ST. JOSEPH - Republican White House hopefuls John McCain and Mitt Romney are in a dead heat in Michigan three days before state voters decide their pick for the party's US presidential nomination, according to a poll released on Saturday.
Republican presidential candidate Mitt Romney addresses the crowd during a campaign stop in Livonia, Michigan January 12, 2008. [Agencies]
The statewide survey shows McCain, a senator from Arizona, at 27 percent and Romney, a former Massachusetts governor, at 26 percent.
The poll of 604 likely Republican voters was taken between Wednesday and Saturday and has a margin of error of four percentage points, making the race a statistical tie.
The economically depressed state is seen as a must-win for Romney because he lost Iowa to former Arkansas Gov. Mike Huckabee and New Hampshire to McCain.
He initially had the edge in Michigan because he was born in the state and his father served as its governor. But McCain won the state's contest in 2000.
Huckabee, who has become popular among conservative Republicans, was third with 19 percent, according to the Detroit News/WXYZ Action News poll.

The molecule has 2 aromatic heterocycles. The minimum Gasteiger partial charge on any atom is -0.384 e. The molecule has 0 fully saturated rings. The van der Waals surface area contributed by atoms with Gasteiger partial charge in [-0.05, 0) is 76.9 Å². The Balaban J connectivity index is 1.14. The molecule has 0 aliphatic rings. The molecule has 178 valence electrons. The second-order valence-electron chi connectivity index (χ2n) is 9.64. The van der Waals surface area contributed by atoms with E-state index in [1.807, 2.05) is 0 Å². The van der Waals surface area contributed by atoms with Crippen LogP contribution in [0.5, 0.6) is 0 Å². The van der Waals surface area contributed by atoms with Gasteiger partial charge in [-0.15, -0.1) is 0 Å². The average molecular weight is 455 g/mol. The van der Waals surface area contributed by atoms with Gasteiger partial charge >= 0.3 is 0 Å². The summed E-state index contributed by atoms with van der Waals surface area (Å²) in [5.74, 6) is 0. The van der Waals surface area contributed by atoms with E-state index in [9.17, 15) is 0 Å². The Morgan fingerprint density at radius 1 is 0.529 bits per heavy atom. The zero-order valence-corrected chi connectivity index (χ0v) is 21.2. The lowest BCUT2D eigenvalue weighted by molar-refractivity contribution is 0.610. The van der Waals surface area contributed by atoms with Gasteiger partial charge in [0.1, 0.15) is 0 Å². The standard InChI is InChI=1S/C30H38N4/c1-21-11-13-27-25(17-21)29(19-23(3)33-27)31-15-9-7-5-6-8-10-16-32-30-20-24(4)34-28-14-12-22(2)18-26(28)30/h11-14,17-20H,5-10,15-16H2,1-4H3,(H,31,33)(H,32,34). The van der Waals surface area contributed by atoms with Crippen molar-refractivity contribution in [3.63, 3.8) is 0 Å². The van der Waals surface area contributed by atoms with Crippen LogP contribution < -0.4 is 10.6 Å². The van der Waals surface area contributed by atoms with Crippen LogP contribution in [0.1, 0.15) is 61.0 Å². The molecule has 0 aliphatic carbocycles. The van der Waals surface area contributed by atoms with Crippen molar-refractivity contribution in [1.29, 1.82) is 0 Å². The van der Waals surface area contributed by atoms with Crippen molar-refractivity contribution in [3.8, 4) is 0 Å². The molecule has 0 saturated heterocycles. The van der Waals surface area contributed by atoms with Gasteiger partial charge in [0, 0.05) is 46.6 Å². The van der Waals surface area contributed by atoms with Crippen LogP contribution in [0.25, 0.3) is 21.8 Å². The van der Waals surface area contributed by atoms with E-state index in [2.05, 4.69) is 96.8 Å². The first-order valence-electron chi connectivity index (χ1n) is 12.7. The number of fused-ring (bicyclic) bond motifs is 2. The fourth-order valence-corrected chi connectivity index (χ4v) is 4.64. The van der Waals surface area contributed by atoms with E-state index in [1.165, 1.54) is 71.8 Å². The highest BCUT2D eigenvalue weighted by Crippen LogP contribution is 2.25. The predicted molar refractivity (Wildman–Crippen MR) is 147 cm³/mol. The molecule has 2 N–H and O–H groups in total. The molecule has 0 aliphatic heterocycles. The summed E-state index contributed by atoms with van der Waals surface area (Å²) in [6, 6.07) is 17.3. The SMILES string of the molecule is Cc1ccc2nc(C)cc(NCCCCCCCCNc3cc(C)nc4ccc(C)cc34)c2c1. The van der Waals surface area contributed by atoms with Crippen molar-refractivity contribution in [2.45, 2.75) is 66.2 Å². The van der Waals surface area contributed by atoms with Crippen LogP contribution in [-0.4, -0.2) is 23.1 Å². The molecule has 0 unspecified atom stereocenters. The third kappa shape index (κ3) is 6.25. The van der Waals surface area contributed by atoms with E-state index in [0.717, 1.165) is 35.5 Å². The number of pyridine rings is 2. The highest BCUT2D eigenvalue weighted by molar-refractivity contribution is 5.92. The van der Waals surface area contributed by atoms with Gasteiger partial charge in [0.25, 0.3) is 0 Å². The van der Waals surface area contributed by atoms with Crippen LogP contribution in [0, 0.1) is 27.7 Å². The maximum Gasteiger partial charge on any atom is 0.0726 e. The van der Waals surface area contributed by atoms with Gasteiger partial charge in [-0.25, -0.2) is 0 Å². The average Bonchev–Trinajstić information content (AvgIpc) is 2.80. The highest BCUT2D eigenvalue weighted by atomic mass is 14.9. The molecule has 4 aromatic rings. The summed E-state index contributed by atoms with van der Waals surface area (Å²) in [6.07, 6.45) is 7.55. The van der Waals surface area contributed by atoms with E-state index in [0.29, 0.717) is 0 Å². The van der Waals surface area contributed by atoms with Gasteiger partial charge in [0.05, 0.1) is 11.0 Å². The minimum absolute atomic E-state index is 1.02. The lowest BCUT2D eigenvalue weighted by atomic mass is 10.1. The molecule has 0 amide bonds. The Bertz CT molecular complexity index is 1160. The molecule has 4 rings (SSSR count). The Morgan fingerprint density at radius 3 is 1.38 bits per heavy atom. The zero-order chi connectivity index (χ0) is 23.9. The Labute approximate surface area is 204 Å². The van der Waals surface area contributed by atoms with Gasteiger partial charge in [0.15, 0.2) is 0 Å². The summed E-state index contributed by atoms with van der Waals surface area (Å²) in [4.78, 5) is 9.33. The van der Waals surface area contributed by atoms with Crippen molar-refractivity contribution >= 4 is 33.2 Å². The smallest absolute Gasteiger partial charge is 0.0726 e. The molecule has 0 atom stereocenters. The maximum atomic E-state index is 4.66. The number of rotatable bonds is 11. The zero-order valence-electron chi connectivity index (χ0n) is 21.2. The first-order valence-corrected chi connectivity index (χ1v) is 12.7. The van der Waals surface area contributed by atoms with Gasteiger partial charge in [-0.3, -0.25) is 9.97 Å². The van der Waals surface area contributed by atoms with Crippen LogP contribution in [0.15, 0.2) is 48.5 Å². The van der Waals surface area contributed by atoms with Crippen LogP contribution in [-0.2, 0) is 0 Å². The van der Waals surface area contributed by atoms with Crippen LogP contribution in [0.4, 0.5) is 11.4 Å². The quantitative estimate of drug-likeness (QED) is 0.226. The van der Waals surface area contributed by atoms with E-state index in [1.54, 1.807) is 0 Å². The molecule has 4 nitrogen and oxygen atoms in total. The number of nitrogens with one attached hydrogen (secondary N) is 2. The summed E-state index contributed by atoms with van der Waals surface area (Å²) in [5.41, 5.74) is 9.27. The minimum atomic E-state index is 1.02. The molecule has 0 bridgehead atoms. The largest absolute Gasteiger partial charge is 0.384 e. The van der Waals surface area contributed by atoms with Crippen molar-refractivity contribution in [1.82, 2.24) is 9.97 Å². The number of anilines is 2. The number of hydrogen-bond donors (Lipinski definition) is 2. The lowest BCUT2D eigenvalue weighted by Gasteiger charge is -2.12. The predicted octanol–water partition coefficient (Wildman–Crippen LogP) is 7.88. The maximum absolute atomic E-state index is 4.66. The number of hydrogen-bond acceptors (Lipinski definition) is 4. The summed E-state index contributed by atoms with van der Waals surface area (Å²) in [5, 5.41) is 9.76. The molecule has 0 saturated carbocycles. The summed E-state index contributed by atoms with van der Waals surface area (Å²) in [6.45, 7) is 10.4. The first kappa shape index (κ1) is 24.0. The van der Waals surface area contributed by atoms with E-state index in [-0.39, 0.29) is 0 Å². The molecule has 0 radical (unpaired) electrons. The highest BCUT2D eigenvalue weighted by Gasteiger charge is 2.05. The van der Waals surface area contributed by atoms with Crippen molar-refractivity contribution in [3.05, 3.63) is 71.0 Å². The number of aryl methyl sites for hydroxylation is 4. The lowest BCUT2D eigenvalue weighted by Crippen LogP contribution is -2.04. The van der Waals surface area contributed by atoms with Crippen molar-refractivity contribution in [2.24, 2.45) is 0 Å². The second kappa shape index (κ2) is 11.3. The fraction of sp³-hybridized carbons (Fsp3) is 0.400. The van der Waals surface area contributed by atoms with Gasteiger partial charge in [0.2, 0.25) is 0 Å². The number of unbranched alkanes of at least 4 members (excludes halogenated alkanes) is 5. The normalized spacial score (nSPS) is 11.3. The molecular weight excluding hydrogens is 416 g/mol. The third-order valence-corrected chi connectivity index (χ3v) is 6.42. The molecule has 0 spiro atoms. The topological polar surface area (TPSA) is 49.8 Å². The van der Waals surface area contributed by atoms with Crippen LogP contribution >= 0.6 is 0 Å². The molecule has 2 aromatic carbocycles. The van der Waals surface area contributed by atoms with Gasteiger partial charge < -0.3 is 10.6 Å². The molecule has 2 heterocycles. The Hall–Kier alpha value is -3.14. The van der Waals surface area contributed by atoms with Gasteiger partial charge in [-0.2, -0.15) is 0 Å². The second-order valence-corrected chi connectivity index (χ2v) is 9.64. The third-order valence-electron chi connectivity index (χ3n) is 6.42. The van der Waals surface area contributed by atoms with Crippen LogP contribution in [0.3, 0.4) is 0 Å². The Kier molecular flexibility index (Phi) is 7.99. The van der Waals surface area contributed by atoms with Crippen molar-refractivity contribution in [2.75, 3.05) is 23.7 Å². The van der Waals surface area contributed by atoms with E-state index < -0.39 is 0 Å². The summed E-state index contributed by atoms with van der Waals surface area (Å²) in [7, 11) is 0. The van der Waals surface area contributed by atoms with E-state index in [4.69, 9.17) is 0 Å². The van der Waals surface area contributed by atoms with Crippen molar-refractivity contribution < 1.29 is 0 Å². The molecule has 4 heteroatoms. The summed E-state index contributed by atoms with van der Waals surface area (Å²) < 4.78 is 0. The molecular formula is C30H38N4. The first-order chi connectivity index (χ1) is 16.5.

About 45 percent of likely Republican voters surveyed are undecided or could change their preference, the poll found, with just over half saying they are "very certain" of their vote.
On the Democratic side, Sen. Hillary Clinton of New York leads with 56 percent. But the other top contenders dropped out of the state's contest after Michigan violated party rules by scheduling its primary early.
Some one-third of the 600 likely Democratic voters surveyed said they would vote "uncommitted," which would send delegates to the Democratic nominating convention not backing a candidate.
The nation's eighth-largest state with 10 million residents, Michigan has been bleeding jobs and experiencing a population exodus and could be pivotal in the November election as it could swing to either party's nominee.